Dental decay happens when the enamel and dentine of a tooth become softened by acid attack after you have eaten or drunk anything containing sugars. Over time, the acid makes a cavity (hole) in the tooth. ‘Dental decay' is the same as tooth decay and is also known as ‘dental caries'.
Dental decay is caused by plaque acids that gradually dissolve away the enamel and dentine of the tooth. Decay damages your teeth and may lead to the tooth needing to be filled or even taken out.
Enamel is the hard, protective outer coating of the tooth and is the hardest part of the body. It does not contain any nerves or blood vessels and is not sensitive to pain.
Dentine lies under the enamel, forming most of the tooth, and it can be very sensitive to pain. Dentine covers the central ‘pulp' of the tooth.
The pulp is a soft tissue which contains blood vessels and nerves and is in the middle of the tooth.
Plaque is a thin, sticky film that keeps forming on your teeth. It contains many types of bacteria.
Decay happens when sugars in food and drinks react with the bacteria in plaque, forming acids. Every time you eat or drink anything containing sugars, these acids attack the teeth and start to soften and dissolve the enamel. The attacks can last for an hour after eating or drinking, before the natural salts in your saliva cause the enamel to ‘remineralise' and harden again. It's not just sugars that are harmful: other types of carbohydrate foods and drinks react with plaque and form acids. (These are the ‘fermentable' carbohydrates such as the ‘hidden sugars' in processed food, natural sugars like those in fruit, and cooked starches.)
Snacking between meals on sugary or acidic foods and drinks can increase the risk of decay, as the teeth come under constant attack and do not have time to recover. It is therefore important not to keep snacking on sugary foods or sipping sugary drinks throughout the day.
In the early stages of dental decay there are no symptoms, but your dentist may be able to spot a cavity in its early stages when they examine or x-ray your teeth. This is why you should visit your dentist regularly, as small cavities are much easier to treat than advanced decay.
Once the cavity has reached the dentine your tooth may become sensitive, particularly with sweet foods and drinks, and acidic or hot foods.
As the decay gets near the dental pulp you may suffer from toothache. If the toothache is brought on by hot or sweet foods this may last for only a few seconds. As the decay gets closer to the dental pulp the pain may last longer and you may need to take painkillers - paracetamol or ibuprofen - to control the pain. You must visit your dentist straight away as the tooth is dying and you may develop a dental abscess if it is not treated.
Toothache is a sign that you should visit a dentist straight away, as it is a warning that something is wrong. If you don't do anything, this will usually make matters worse and you may lose a tooth that could otherwise have been saved.
The biting surfaces of the teeth and the surfaces between the teeth are most likely to decay, as food and plaque can become stuck in these areas. But any part of the tooth can be at risk.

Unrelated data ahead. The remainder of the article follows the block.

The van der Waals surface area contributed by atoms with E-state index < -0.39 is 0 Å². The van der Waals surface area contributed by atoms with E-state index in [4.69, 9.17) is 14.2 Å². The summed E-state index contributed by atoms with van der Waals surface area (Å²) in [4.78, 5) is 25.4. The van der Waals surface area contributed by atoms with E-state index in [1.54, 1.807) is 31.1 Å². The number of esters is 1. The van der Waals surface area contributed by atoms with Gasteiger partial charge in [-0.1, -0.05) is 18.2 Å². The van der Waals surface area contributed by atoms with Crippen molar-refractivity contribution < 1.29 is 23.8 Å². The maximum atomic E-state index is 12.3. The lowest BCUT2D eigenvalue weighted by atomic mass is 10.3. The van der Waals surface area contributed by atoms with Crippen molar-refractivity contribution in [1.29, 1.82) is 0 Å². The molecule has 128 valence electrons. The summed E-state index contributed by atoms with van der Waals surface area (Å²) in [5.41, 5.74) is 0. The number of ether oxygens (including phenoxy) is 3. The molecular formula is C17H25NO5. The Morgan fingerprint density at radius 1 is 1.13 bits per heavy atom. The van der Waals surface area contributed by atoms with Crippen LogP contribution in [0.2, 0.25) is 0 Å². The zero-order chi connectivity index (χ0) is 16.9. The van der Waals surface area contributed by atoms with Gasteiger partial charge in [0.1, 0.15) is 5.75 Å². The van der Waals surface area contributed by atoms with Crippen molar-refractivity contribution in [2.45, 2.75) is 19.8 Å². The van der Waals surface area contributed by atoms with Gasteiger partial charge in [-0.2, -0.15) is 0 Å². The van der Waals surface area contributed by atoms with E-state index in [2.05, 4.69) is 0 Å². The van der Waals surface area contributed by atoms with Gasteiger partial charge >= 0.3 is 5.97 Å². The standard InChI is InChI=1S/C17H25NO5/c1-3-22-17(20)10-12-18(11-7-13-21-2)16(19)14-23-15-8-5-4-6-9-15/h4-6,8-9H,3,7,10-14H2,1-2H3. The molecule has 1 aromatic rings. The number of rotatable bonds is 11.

If the decay is not too serious, the dentist will remove all the decay and restore the tooth with a filling. Sometimes the nerve in the middle of the tooth can be damaged. If so, the dentist will need to carry out root canal treatment by removing the nerve and then restoring the tooth with a filling or a crown. If the tooth is so badly decayed that it cannot be restored, the dentist may have to take the tooth out.
No. In the very early stages of decay, your dentist may apply a fluoride varnish onto the area. This can help stop further decay and help ‘remineralise' the tooth. However, it is important to follow the cleaning routine your dentist or hygienist suggests, using fluoride toothpaste to prevent decay starting again.
As each of the adult molars (back teeth) appears, and if the tooth is free from decay, a ‘fissure sealant' can be used to protect the tooth. The sealant is a plastic coating that fills all the little crevices in the tooth surface, creating a flat surface that is easier to clean. This is called a ‘pit and fissure sealant'. Adults can also have this treatment if the teeth are free from decay. Your dentist will discuss whether this is right for you.
The best way to prevent dental decay is by brushing your teeth thoroughly twice a day with fluoride toothpaste, making sure that you brush the inner, outer and biting surfaces of your teeth. Children up to three years old should use a toothpaste with a fluoride level of at least 1000ppm (parts per million). Three-year-olds to adults should use a toothpaste that contains 1350ppm to 1500ppm of fluoride. Using ‘interdental' brushes, or dental floss or tape also helps remove plaque and food from between your teeth and where they meet the gums. These are areas an ordinary toothbrush can't reach.
Visit your dentist regularly, as often as they recommend, and have sugary and acidic food and drinks less often. Avoid snacking between meals to limit the times your teeth are under attack from acids.
Chewing sugar-free gum for up to twenty minutes after a meal can help your mouth produce more saliva, which helps to cancel out any acids which have been formed.
Your dentist or hygienist will show you what areas you need to take most care of when cleaning. They will also show you how to brush and floss correctly.